by Pranav Tyagi
This is a pivotal time for retailers. Many were already facing pressures from the growth in ecommerce prior to the onset of the pandemic, and after months of stay at home orders and forced closures, these stresses have only increased. According to recent data from IBM’s U.S. Retail Index, COVID-19 has expedited the shift away from physical stores to digital shopping, moving the timeline up by nearly five years.
As physical stores have reopened, it has become apparent that consumer preferences have changed for good. Brick-and-mortar retailers looking to survive and thrive in this dynamic landscape need to develop a new playbook, incorporating robust omnichannel strategies, as well as incentives to pull consumers into their physical storefronts. Those brands that take an active approach in retooling their strategies will fare much better than those that try to resist the shift.
How Machine Learning Can Help
Before retailers can make any necessary changes to their strategies, they need real-time, updated data to make informed decisions. While relying on last year’s data to help illuminate the path forward was previously effective, the pre-COVID-19 consumer looks far different than today’s. Operators need to reexamine how they are collecting data, what technologies they are using to analyze it, and how they are aligning those insights with location strategies moving forward.
Advanced technologies that include artificial intelligence and machine learning provide retailers with more comprehensive analytics around key data elements, such as shopping preferences and behaviors, changing demographics and local traffic. This allows executives to make more informed decisions specific to store locations and maximize sales and profitability at a market-level.
Machine learning provides the ability to sift through old and new data sets to find the best combination of models to interpret the current environment. By using these techniques, retailers can process large volumes of information and discern patterns that are beyond the capabilities of human analysis, especially when the underlying data is changing frequently.
These techniques are tailor-made to address the rapidly changing impact of closed competition or shifting consumer patterns, and provide operators with forward-looking location-specific sales forecasts that reflect the current environment. Retailers can employ a myriad of useful data points relating to key store locations and consumer buying patterns that are vital to understanding which locations are positioned to perform well, which should be closed, and which need new strategies or relocation.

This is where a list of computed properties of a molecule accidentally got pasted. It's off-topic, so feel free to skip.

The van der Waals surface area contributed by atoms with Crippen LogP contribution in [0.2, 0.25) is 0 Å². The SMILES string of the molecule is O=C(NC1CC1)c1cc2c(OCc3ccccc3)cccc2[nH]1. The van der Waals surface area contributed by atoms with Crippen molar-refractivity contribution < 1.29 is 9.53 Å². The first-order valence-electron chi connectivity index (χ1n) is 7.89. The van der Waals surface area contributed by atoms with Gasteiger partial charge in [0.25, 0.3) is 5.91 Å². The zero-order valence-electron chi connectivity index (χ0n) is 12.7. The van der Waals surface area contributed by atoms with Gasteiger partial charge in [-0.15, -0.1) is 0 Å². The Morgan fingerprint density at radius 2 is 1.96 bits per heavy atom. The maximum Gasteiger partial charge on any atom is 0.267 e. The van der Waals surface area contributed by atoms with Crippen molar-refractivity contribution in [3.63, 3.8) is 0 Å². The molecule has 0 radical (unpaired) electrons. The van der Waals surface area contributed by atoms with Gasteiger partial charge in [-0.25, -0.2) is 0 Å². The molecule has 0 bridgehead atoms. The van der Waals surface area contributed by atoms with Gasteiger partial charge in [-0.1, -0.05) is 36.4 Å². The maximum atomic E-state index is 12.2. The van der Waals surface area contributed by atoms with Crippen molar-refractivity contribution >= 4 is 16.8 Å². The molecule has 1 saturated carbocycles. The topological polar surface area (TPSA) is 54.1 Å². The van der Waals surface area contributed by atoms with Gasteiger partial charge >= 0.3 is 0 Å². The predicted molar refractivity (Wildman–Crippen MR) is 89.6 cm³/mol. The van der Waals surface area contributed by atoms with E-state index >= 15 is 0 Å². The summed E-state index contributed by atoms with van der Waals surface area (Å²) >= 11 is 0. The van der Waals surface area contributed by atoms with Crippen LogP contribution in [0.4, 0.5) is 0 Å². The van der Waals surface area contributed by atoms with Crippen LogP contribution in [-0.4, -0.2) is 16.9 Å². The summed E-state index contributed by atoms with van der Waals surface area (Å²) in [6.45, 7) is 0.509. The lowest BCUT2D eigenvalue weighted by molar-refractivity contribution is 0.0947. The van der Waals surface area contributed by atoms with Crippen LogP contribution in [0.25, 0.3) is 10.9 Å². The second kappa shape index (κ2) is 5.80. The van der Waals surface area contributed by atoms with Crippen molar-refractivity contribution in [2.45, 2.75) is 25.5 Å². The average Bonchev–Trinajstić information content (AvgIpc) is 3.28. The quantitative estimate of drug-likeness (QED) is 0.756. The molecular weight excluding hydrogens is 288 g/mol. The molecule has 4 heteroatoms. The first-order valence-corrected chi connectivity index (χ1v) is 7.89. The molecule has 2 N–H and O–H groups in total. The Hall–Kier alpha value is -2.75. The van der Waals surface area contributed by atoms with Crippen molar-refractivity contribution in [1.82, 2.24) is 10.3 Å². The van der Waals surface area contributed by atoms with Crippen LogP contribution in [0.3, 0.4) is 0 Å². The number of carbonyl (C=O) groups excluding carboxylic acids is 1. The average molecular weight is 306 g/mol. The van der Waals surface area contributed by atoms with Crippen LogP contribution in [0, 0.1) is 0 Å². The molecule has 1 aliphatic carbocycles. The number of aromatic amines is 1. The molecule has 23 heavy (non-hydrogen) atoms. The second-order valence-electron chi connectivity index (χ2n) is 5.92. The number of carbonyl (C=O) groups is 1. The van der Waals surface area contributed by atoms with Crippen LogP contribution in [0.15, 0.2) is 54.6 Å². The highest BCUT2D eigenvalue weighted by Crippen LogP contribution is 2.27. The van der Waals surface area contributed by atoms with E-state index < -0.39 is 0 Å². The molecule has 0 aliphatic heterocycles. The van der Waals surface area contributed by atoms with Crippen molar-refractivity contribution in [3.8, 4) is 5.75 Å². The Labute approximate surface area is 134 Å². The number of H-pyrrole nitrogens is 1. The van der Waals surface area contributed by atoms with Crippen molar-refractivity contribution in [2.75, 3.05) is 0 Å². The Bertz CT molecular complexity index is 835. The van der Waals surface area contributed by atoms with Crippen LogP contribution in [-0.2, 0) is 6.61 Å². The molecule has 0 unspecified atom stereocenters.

Having the right game plan can make all the difference, as we learned from Target’s success. Target was at the forefront of developing omnichannel strategies with a comprehensive rollout of Buy Online, Pick Up In-Store (BOPIS) fulfillment centers across a wide number of store locations. To anyone who has experienced Target’s BOPIS fulfillment centers, it is clear they are designed efficiently with an unimpeded flow of consumer traffic. BOPIS shoppers have the option to pick up their goods without interacting with other patrons, or if preferred, they can just as easily head into the physical store to continue shopping. This sort of design does not happen by accident, but it is the marriage of meticulous planning and excellent data. The planning seems to be paying off as Target announced plans to expand BOPIS offerings to include grocery items this year.
The Value of Speed
It is not just the comprehensive nature of machine learning models that make this technology so well suited to the new retail environment. Instead, it is the speed at which information is processed and analyzed. If having the right information is the most important factor when it comes to navigating the post-COVID-19 landscape, accessing it in real-time is a close second. The ability to instantly pivot or address pain points is vital when looking to retain or grow your customer base in a competitive and disruptive environment.
Dunkin’, the popular coffee franchise, is a great example of a retailer that used intelligent information to quickly pivot during stay at home advisories in March. The coffee giant quickly instituted plans to offer curbside pickup and promoted its delivery capabilities via popular apps such as Grubhub, UberEats, and DoorDash to ensure customers could continue to purchase products while remaining socially distanced. Dunkin’ continues to find ways to streamline consumer purchasing, having introduced an initial pilot program for its checkout-free stores in September.
The Power of Flexibility
Another important advantage of machine learning is the ability to easily recalibrate. Attempting to alter and recreate models manually is laborious and error-prone. This could prove costly for retailers relying on the validity of old models, as recent events in October show the volatility of 2020 has no sign of slowing. With the possibility of market realities once again shifting, it is vital that analysts are able to alter models to include shifting consumer sentiment or unforeseen variables. Whichever way the pendulum swings, retailers need to be certain they can keep their models current so they are able to best align their strategies. Making a sub-optimal location decision is a 5 to 10 year mistake, so getting it wrong is not an option.
Physical stores will continue to be a vital part of successful retail strategies, but operators need to be tapped into shifting consumer sentiment. The second wave of the pandemic and what may prove to be a long, challenging winter will mean continued fluctuation in consumer confidence and buying habits. The retailers best positioned to succeed in this environment will be those that have their fingers on the pulse of consumer needs and are able to address those dynamic pain points quickly and efficiently.
Pranav Tyagi is the Founder, President and CEO of Tango.